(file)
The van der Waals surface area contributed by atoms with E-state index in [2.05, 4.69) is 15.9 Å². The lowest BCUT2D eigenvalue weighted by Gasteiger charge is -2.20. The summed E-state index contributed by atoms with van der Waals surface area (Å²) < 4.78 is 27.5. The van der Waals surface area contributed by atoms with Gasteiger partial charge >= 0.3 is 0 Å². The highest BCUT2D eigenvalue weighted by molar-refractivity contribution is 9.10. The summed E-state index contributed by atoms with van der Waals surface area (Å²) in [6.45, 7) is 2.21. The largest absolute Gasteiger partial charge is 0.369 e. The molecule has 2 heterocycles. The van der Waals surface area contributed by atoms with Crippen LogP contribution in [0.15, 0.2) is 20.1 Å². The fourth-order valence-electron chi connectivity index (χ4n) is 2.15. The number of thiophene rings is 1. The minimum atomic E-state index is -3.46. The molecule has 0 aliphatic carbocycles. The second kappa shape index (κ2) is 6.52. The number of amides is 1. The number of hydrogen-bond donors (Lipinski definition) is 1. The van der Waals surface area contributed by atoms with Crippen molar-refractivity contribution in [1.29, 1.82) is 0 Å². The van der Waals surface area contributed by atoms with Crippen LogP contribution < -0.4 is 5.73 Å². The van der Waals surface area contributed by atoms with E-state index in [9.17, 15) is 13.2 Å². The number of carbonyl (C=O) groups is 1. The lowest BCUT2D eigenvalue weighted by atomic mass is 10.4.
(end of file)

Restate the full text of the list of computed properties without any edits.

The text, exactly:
The van der Waals surface area contributed by atoms with E-state index in [2.05, 4.69) is 15.9 Å². The lowest BCUT2D eigenvalue weighted by Gasteiger charge is -2.20. The summed E-state index contributed by atoms with van der Waals surface area (Å²) < 4.78 is 27.5. The van der Waals surface area contributed by atoms with Gasteiger partial charge >= 0.3 is 0 Å². The highest BCUT2D eigenvalue weighted by molar-refractivity contribution is 9.10. The summed E-state index contributed by atoms with van der Waals surface area (Å²) in [6.45, 7) is 2.21. The largest absolute Gasteiger partial charge is 0.369 e. The molecule has 2 heterocycles. The van der Waals surface area contributed by atoms with Crippen LogP contribution in [0.15, 0.2) is 20.1 Å². The fourth-order valence-electron chi connectivity index (χ4n) is 2.15. The number of thiophene rings is 1. The minimum atomic E-state index is -3.46. The molecule has 0 aliphatic carbocycles. The second kappa shape index (κ2) is 6.52. The number of amides is 1. The number of hydrogen-bond donors (Lipinski definition) is 1. The van der Waals surface area contributed by atoms with Crippen molar-refractivity contribution in [1.29, 1.82) is 0 Å². The van der Waals surface area contributed by atoms with Crippen LogP contribution < -0.4 is 5.73 Å². The van der Waals surface area contributed by atoms with E-state index in [9.17, 15) is 13.2 Å². The number of carbonyl (C=O) groups is 1. The lowest BCUT2D eigenvalue weighted by atomic mass is 10.4.